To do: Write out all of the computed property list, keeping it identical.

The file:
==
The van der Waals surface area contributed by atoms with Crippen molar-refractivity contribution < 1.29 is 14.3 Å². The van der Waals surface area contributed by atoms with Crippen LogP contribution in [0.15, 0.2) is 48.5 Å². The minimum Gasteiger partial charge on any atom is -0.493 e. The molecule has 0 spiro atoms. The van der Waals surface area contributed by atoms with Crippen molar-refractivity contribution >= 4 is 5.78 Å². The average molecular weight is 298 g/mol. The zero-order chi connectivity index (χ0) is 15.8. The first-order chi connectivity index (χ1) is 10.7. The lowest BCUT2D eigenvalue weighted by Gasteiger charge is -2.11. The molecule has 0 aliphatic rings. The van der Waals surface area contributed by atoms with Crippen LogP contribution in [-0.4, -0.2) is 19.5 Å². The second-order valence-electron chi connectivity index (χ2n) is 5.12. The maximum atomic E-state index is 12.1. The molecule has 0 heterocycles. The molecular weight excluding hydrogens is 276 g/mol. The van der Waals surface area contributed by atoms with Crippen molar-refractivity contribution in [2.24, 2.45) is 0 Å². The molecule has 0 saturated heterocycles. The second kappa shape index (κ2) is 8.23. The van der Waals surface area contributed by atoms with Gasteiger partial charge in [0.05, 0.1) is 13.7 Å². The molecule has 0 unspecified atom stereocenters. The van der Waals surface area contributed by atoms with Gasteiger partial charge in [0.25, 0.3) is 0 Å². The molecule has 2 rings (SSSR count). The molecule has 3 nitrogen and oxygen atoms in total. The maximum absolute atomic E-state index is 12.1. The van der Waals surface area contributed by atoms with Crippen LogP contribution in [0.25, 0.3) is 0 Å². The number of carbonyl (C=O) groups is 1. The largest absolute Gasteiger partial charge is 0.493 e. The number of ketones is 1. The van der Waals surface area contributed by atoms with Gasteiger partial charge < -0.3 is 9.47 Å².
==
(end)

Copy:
The van der Waals surface area contributed by atoms with Crippen molar-refractivity contribution < 1.29 is 14.3 Å². The van der Waals surface area contributed by atoms with Crippen LogP contribution in [0.15, 0.2) is 48.5 Å². The minimum Gasteiger partial charge on any atom is -0.493 e. The molecule has 0 spiro atoms. The van der Waals surface area contributed by atoms with Crippen molar-refractivity contribution >= 4 is 5.78 Å². The average molecular weight is 298 g/mol. The zero-order chi connectivity index (χ0) is 15.8. The first-order chi connectivity index (χ1) is 10.7. The lowest BCUT2D eigenvalue weighted by Gasteiger charge is -2.11. The molecule has 0 aliphatic rings. The van der Waals surface area contributed by atoms with Crippen LogP contribution in [-0.4, -0.2) is 19.5 Å². The second-order valence-electron chi connectivity index (χ2n) is 5.12. The maximum atomic E-state index is 12.1. The molecule has 0 heterocycles. The molecular weight excluding hydrogens is 276 g/mol. The van der Waals surface area contributed by atoms with Crippen molar-refractivity contribution in [2.24, 2.45) is 0 Å². The molecule has 0 saturated heterocycles. The second kappa shape index (κ2) is 8.23. The van der Waals surface area contributed by atoms with Gasteiger partial charge in [0.05, 0.1) is 13.7 Å². The molecule has 0 unspecified atom stereocenters. The van der Waals surface area contributed by atoms with Gasteiger partial charge in [0.25, 0.3) is 0 Å². The molecule has 2 rings (SSSR count). The molecule has 3 nitrogen and oxygen atoms in total. The maximum absolute atomic E-state index is 12.1. The van der Waals surface area contributed by atoms with Crippen LogP contribution in [0.25, 0.3) is 0 Å². The number of carbonyl (C=O) groups is 1. The largest absolute Gasteiger partial charge is 0.493 e. The number of ketones is 1. The van der Waals surface area contributed by atoms with Gasteiger partial charge < -0.3 is 9.47 Å².